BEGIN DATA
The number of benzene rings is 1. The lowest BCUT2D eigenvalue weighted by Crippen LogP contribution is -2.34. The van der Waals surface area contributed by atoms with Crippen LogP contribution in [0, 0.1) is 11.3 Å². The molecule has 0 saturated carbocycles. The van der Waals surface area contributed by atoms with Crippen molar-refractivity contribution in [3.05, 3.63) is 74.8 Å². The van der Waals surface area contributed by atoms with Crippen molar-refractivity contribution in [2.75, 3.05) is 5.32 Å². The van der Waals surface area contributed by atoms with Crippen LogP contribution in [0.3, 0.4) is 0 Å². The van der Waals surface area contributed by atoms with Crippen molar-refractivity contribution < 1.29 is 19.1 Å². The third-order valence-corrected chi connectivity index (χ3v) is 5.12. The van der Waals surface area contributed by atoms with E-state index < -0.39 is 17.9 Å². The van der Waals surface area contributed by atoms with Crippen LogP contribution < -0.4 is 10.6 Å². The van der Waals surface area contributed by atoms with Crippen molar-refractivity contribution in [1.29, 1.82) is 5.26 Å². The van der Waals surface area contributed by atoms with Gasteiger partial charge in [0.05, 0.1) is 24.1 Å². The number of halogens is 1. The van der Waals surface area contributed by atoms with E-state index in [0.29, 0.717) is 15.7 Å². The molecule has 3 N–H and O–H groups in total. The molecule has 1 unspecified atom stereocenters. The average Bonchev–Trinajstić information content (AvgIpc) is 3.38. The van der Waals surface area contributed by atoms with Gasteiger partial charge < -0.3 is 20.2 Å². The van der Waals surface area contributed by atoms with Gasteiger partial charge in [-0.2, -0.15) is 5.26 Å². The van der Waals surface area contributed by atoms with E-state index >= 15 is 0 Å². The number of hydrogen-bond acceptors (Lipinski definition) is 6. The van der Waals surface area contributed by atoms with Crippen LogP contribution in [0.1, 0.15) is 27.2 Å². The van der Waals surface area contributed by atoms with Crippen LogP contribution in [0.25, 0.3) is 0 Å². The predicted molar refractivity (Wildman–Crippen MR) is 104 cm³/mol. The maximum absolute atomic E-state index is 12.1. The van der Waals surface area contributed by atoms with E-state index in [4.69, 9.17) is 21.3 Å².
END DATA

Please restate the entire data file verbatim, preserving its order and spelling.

The number of benzene rings is 1. The lowest BCUT2D eigenvalue weighted by Crippen LogP contribution is -2.34. The van der Waals surface area contributed by atoms with Crippen LogP contribution in [0, 0.1) is 11.3 Å². The molecule has 0 saturated carbocycles. The van der Waals surface area contributed by atoms with Crippen molar-refractivity contribution in [3.05, 3.63) is 74.8 Å². The van der Waals surface area contributed by atoms with Crippen molar-refractivity contribution in [2.75, 3.05) is 5.32 Å². The van der Waals surface area contributed by atoms with Crippen LogP contribution in [0.3, 0.4) is 0 Å². The van der Waals surface area contributed by atoms with Crippen molar-refractivity contribution < 1.29 is 19.1 Å². The third-order valence-corrected chi connectivity index (χ3v) is 5.12. The van der Waals surface area contributed by atoms with E-state index < -0.39 is 17.9 Å². The van der Waals surface area contributed by atoms with Crippen LogP contribution < -0.4 is 10.6 Å². The van der Waals surface area contributed by atoms with Crippen molar-refractivity contribution in [1.29, 1.82) is 5.26 Å². The van der Waals surface area contributed by atoms with Gasteiger partial charge in [0.05, 0.1) is 24.1 Å². The number of halogens is 1. The van der Waals surface area contributed by atoms with E-state index in [0.29, 0.717) is 15.7 Å². The molecule has 3 N–H and O–H groups in total. The molecule has 1 unspecified atom stereocenters. The average Bonchev–Trinajstić information content (AvgIpc) is 3.38. The van der Waals surface area contributed by atoms with Gasteiger partial charge < -0.3 is 20.2 Å². The van der Waals surface area contributed by atoms with Gasteiger partial charge in [-0.2, -0.15) is 5.26 Å². The van der Waals surface area contributed by atoms with E-state index >= 15 is 0 Å². The number of hydrogen-bond acceptors (Lipinski definition) is 6. The van der Waals surface area contributed by atoms with Crippen LogP contribution in [0.1, 0.15) is 27.2 Å². The van der Waals surface area contributed by atoms with Crippen LogP contribution in [0.25, 0.3) is 0 Å². The predicted molar refractivity (Wildman–Crippen MR) is 104 cm³/mol. The maximum absolute atomic E-state index is 12.1. The van der Waals surface area contributed by atoms with E-state index in [4.69, 9.17) is 21.3 Å².